To be selected for the project, bloggers had to explain why they thought they would be the perfect host for an America’s Test Kitchen dinner party. In her response, Pence described how food is the staple of any family or friendly get-together, gathering or celebration.

She wrote, “Food brings people together. It also provides us a link to our pasts when the dishes we grew up with are placed before us, allowing us a chance to reminisce about the ‘good ol’days.’ Good food gives us an opportunity to create new memories that branch off from the ones made around the dinner table.”

Pence explained that she would be a great hostess simply because of the fabulous friends she has who share their time with her and who bond together over their common passion for good food, laughter and adventure.

When she heard the news that she had been selected as one of the hosts, the local woman was thrilled. She views the project as a wonderful opportunity, adding: “It’s monumental for a small-time blogger like me. I’m so excited!”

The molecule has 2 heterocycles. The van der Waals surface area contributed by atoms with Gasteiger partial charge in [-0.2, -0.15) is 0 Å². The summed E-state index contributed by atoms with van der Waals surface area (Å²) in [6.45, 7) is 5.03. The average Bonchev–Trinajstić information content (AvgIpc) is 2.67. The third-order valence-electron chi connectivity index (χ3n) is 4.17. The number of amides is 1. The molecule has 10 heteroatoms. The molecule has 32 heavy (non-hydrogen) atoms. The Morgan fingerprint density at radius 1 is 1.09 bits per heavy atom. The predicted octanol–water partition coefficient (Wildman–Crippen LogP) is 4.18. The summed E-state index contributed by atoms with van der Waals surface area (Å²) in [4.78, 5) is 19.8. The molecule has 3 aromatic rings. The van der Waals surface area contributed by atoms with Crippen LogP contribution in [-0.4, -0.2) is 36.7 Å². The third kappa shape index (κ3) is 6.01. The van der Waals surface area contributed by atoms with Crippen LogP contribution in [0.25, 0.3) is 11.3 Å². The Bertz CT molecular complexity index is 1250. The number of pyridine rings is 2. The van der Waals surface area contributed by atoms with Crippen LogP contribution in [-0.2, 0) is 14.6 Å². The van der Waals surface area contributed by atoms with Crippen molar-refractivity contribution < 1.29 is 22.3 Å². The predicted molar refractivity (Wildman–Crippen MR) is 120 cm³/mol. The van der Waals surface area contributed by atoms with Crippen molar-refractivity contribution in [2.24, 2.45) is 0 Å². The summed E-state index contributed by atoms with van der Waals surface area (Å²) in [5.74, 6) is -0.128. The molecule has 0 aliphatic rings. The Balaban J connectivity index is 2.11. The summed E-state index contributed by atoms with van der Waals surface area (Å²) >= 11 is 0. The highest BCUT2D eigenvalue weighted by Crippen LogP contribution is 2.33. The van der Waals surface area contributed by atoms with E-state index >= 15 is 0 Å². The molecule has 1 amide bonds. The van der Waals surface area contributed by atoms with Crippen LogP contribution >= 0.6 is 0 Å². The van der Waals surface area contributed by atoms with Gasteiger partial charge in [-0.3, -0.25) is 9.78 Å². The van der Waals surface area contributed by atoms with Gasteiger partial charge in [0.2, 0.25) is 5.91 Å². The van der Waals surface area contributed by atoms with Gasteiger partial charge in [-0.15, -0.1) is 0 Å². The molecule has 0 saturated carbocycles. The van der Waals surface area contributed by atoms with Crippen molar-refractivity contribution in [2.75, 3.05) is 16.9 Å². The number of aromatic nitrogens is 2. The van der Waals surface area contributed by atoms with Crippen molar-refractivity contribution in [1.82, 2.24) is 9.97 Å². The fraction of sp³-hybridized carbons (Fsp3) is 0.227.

Pence will be preparing the Family Style Italian Sunday Supper Menu, an array of dishes that includes Homemade Ricotta, One Pot Bolognese, Arugula Salad with Figs and Prosciutto and Chocolate-dipped Pistachio Biscotti with Vin Santo.

Pence will practice making some of the various items before the party and then see what elements she can prepare ahead of the event to take some of the pressure off of the actual day. She is looking forward to learning to cook some new dishes and appreciates the challenge she has been given.

“I like challenging myself in the kitchen,” she adds. “It’s fun trying new things and it makes me feel accomplished when I succeed. Cooking is such a gratifying pursuit for me. And I do love the eating part, especially when in the company of good friends.”

The local woman plans to continue with her blog, as it is a satisfying outlet for her. Her goal is to write a cookbook one day and if she dares to dream big, maybe even have her own show on the Food Network.

“That would be the epitome for me,” she says.

To follow Megan Pence on her blog, go to: www.wannabeacountrycleaver.blogspot.com.